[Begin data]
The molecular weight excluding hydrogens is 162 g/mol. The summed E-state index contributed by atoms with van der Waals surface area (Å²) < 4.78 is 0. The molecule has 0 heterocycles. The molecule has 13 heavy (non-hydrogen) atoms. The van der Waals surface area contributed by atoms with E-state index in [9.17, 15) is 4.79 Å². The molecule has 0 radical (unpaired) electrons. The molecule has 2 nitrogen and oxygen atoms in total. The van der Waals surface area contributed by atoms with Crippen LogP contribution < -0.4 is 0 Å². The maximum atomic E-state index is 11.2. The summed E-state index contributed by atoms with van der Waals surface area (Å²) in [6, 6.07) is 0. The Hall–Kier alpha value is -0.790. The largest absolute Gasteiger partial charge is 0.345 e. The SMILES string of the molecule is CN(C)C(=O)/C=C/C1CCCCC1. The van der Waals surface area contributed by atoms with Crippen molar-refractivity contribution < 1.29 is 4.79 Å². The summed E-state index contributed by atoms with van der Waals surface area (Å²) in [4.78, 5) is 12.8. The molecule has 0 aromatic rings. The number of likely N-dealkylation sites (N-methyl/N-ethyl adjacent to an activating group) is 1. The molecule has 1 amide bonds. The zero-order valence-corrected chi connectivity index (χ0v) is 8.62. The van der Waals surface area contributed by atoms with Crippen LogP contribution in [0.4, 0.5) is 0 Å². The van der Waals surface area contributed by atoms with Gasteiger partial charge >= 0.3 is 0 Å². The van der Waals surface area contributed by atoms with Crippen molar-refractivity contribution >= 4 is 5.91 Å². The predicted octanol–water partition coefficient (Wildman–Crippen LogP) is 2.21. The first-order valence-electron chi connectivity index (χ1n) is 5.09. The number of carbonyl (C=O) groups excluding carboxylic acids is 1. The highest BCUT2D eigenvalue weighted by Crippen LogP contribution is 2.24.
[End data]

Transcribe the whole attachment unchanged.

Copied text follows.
The molecular weight excluding hydrogens is 162 g/mol. The summed E-state index contributed by atoms with van der Waals surface area (Å²) < 4.78 is 0. The molecule has 0 heterocycles. The molecule has 13 heavy (non-hydrogen) atoms. The van der Waals surface area contributed by atoms with E-state index in [9.17, 15) is 4.79 Å². The molecule has 0 radical (unpaired) electrons. The molecule has 2 nitrogen and oxygen atoms in total. The van der Waals surface area contributed by atoms with Crippen LogP contribution < -0.4 is 0 Å². The maximum atomic E-state index is 11.2. The summed E-state index contributed by atoms with van der Waals surface area (Å²) in [6, 6.07) is 0. The Hall–Kier alpha value is -0.790. The largest absolute Gasteiger partial charge is 0.345 e. The SMILES string of the molecule is CN(C)C(=O)/C=C/C1CCCCC1. The van der Waals surface area contributed by atoms with Crippen molar-refractivity contribution < 1.29 is 4.79 Å². The summed E-state index contributed by atoms with van der Waals surface area (Å²) in [4.78, 5) is 12.8. The molecule has 0 aromatic rings. The number of likely N-dealkylation sites (N-methyl/N-ethyl adjacent to an activating group) is 1. The molecule has 1 amide bonds. The zero-order valence-corrected chi connectivity index (χ0v) is 8.62. The van der Waals surface area contributed by atoms with Crippen LogP contribution in [0.4, 0.5) is 0 Å². The van der Waals surface area contributed by atoms with Gasteiger partial charge >= 0.3 is 0 Å². The van der Waals surface area contributed by atoms with Crippen molar-refractivity contribution >= 4 is 5.91 Å². The predicted octanol–water partition coefficient (Wildman–Crippen LogP) is 2.21. The first-order valence-electron chi connectivity index (χ1n) is 5.09. The number of carbonyl (C=O) groups excluding carboxylic acids is 1. The highest BCUT2D eigenvalue weighted by Crippen LogP contribution is 2.24.